A leitmotiv in geometric group theory is to make a group G act on a geometric space X in order to link algebraic properties of G with geometric properties of X. Here, the expression geometric space is intentionally vague: it goes from rather combinatorial objects, like simplicial trees, to rather geometric objects, like Riemannian manifolds. However, it is worth noticing that the link between G and X turns out to be stronger when X is non-positively curved in some sense. A possible definition of geodesic space of curvature bounded above is given by CAT(\kappa) inequality:

Definition: Let X be a geodesic space and \kappa \in \mathbb{R}. For convenience, let M_{\kappa} be the only (up to isometry) simply connected Riemannian surface of constant curvature \kappa and let D_{\kappa} denote its diameter; therefore, M_{\kappa} is just the hyperbolic plane M_{-1}, the euclidean plane M_0 or the sphere M_1 with a rescaling metric and D_{\kappa} is finite only if \kappa >0.

For any geodesic triangle \Delta=\Delta(x,y,z) – that is a union of three geodesics [x,y], [y,z] and [x,z] – of diameter at most 2 D_{\kappa}, there exists a comparison triangle \overline{\Delta}= \overline{\Delta}(\overline{x},\overline{y},\overline{z}) in M_{\kappa} (unique up to isometry) such that

d(\overline{x}, \overline{y})= d(x,y),  d(\overline{y}, \overline{z})= d(y,z)  and  d(\overline{x}, \overline{z})=d(x,z).

We say that \Delta satisfies CAT(\kappa) inequality if for every a,b \in \Delta

d(a,b) \leq d( \overline{a}, \overline{b}).

We say that X is a CAT(\kappa) space if every geodesic triangle of diameter at most 2 D_{\kappa} satisfies CAT(\kappa) inequality, and that X is of curvature at most \kappa if it is locally CAT(\kappa).

This definition of curvature bounded above is good enough to agree with sectional curvature of Riemannian manifolds: A Riemannian manifold is of curvature at most \kappa if and only if its sectional curvature is bounded above by \kappa. For more information, see Bridson and Haefliger’s book, Metric spaces of nonpositive curvature, theorem I.1.A6.

From now on, let us consider a nice kind of action on geodesic spaces:

Definition: A group acts geometrically on a metric space whenever the action is properly discontinuous and cocompact.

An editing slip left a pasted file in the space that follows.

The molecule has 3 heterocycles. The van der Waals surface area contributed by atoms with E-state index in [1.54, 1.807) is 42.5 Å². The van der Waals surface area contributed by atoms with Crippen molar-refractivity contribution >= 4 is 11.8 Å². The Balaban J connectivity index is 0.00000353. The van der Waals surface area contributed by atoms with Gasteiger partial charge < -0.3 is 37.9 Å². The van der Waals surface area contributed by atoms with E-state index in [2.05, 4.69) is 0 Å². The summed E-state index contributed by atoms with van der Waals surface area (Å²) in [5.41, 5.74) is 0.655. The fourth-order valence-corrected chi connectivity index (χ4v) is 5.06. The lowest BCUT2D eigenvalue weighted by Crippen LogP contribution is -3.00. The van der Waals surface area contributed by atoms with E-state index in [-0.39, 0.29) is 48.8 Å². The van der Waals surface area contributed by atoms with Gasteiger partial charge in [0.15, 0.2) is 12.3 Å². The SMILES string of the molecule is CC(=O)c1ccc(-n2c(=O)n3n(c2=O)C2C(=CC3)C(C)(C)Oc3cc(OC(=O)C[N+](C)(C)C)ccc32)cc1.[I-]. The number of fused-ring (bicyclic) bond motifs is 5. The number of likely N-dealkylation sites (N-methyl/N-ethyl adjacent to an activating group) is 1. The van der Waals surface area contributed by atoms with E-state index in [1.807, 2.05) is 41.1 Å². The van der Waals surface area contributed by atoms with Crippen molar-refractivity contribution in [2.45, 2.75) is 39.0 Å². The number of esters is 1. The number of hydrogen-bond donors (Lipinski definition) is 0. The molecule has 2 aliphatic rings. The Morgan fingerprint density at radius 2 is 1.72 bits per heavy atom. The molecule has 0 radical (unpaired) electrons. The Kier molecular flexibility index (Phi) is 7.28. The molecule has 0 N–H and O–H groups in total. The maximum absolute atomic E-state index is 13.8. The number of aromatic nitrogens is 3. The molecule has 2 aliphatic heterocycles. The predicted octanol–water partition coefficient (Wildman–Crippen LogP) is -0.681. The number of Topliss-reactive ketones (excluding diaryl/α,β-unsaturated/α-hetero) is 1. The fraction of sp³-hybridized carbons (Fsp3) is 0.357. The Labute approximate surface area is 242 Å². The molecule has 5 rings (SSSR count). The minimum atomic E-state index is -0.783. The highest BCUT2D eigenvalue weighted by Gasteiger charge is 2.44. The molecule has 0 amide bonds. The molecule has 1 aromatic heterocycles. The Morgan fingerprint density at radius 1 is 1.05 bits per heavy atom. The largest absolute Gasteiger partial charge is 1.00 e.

Such actions are fundamental in geometric group theory, notably because of Milnor-Svarc theorem: if a group G acts geometrically on a metric space X, then G is finitely-generated and there exists a quasi-isometry between G and X. See [BH, proposition I.8.19].

Let us say that a group is CAT(\kappa) if it acts geometrically on some CAT(\kappa) space. Notice that, if (X,d) is a CAT(\kappa) space, then (X, \sqrt{ | \kappa | } \cdot d ) is a CAT( \kappa / |\kappa|) space. Therefore, a CAT(\kappa) group is either CAT(-1) or CAT(0) or CAT(1).

According to the remark made at the beginning of this note, CAT(-1) and CAT(0) properties should give more information on our group than CAT(1) property. In fact, we are able to prove the following result:

Theorem: Any finitely-presented group is CAT(1).

Sketch of proof. Let G be a finitely-presented group. If X is a Cayley complex of G, it is know that the natural action G \curvearrowright X is geometric – see Lyndon and Schupp’s book, Combinatorial group theory, section III.4. Now, the barycentric subdivision X' of X is a flag complex of dimension two. According to Berestovskii’s theorem mentionned in [BH, theorem II.5.18], the right-angled spherical complex Y associated to X' is a (complete) CAT(1) space. Of course, the action G \curvearrowright Y is again geometric, since the underlying CW complex is just X'. \square

Another important way to link a group G with a geometric space is to write G as a fundamental group. As above, we can prove the following result:

Theorem: Any group G is the fundamental group of a CAT(1) space X. Moreover, if G is finitely-presented, X can be supposed compact.

Sketch of proof. Let X be the CW complex associated to a presentation of G; then G \simeq \pi_1(X) and X is compact if the presentation were finite – see Lyndon and Schupp’s book, Combinatorial group theory, section III.4. As above, the right-angled spherical complex Y associated to the barycentric subdivision X' of X is a CAT(1) space, and its fundamental group is again isomorphic to G, since the underlying CW complex is just X'. \square

On the other hand, many properties are known for CAT(0) groups; the usual reference on the subjet is Bridson and Haefliger’s book, Metric spaces of nonpositive curvature. Furthermore, is not difficult to prove that CAT(-1) groups are Gromov-hyperbolic. However, it is an open question to know whether or not hyperbolic groups are CAT(-1), or even CAT(0).

Let us conclude this note by noticing that, for a fixed CAT(1) space X, it is possible that only few groups are able to act on it. For example, we proved in our previous note Brouwer’s Topological Degree (IV): Jordan Curve Theorem that, for any even number n, \{1 \} and \mathbb{Z}_2 are the only groups acting freely by homeomorphisms on the n-dimensional sphere \mathbb{S}^n.

 

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